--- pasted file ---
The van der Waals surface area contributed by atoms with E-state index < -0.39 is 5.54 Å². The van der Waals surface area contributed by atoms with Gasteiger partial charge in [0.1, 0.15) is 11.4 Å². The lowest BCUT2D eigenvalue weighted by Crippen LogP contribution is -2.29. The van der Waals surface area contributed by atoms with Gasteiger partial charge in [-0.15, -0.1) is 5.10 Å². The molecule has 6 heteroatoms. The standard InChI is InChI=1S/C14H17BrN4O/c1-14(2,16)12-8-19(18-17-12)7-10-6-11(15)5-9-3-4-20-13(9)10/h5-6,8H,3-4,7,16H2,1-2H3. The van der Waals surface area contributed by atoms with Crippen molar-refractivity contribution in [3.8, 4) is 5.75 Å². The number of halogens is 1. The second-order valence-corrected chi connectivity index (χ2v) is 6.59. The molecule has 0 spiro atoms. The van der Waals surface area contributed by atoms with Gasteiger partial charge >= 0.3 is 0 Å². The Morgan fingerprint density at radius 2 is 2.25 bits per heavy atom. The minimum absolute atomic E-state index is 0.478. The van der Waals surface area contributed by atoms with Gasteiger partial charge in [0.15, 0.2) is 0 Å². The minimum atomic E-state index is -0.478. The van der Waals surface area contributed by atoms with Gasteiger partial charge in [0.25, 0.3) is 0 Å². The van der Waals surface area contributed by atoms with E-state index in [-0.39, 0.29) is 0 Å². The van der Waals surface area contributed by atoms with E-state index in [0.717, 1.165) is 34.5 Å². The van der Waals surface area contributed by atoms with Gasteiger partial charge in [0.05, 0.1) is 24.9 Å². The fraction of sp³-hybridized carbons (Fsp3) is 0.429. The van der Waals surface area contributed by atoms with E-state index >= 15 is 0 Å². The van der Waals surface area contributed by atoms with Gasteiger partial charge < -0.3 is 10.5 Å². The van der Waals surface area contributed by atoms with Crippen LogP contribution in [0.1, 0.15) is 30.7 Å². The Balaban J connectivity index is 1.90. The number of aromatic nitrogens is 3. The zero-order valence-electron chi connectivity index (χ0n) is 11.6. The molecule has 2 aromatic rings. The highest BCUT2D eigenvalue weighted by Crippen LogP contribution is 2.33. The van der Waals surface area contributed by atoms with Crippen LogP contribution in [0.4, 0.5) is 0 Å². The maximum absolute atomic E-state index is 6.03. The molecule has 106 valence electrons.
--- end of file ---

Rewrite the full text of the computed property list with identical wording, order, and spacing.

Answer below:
The van der Waals surface area contributed by atoms with E-state index < -0.39 is 5.54 Å². The van der Waals surface area contributed by atoms with Gasteiger partial charge in [0.1, 0.15) is 11.4 Å². The lowest BCUT2D eigenvalue weighted by Crippen LogP contribution is -2.29. The van der Waals surface area contributed by atoms with Gasteiger partial charge in [-0.15, -0.1) is 5.10 Å². The molecule has 6 heteroatoms. The standard InChI is InChI=1S/C14H17BrN4O/c1-14(2,16)12-8-19(18-17-12)7-10-6-11(15)5-9-3-4-20-13(9)10/h5-6,8H,3-4,7,16H2,1-2H3. The van der Waals surface area contributed by atoms with Crippen molar-refractivity contribution in [3.8, 4) is 5.75 Å². The number of halogens is 1. The second-order valence-corrected chi connectivity index (χ2v) is 6.59. The molecule has 0 spiro atoms. The van der Waals surface area contributed by atoms with Gasteiger partial charge >= 0.3 is 0 Å². The Morgan fingerprint density at radius 2 is 2.25 bits per heavy atom. The minimum absolute atomic E-state index is 0.478. The van der Waals surface area contributed by atoms with Gasteiger partial charge in [0.15, 0.2) is 0 Å². The minimum atomic E-state index is -0.478. The van der Waals surface area contributed by atoms with Gasteiger partial charge in [0.25, 0.3) is 0 Å². The van der Waals surface area contributed by atoms with E-state index in [-0.39, 0.29) is 0 Å². The van der Waals surface area contributed by atoms with E-state index in [0.717, 1.165) is 34.5 Å². The van der Waals surface area contributed by atoms with Gasteiger partial charge in [0.05, 0.1) is 24.9 Å². The fraction of sp³-hybridized carbons (Fsp3) is 0.429. The van der Waals surface area contributed by atoms with E-state index >= 15 is 0 Å². The van der Waals surface area contributed by atoms with Gasteiger partial charge < -0.3 is 10.5 Å². The van der Waals surface area contributed by atoms with Crippen LogP contribution in [0.1, 0.15) is 30.7 Å². The Balaban J connectivity index is 1.90. The number of aromatic nitrogens is 3. The zero-order valence-electron chi connectivity index (χ0n) is 11.6. The molecule has 2 aromatic rings. The highest BCUT2D eigenvalue weighted by Crippen LogP contribution is 2.33. The van der Waals surface area contributed by atoms with Crippen LogP contribution in [0.4, 0.5) is 0 Å². The maximum absolute atomic E-state index is 6.03. The molecule has 106 valence electrons.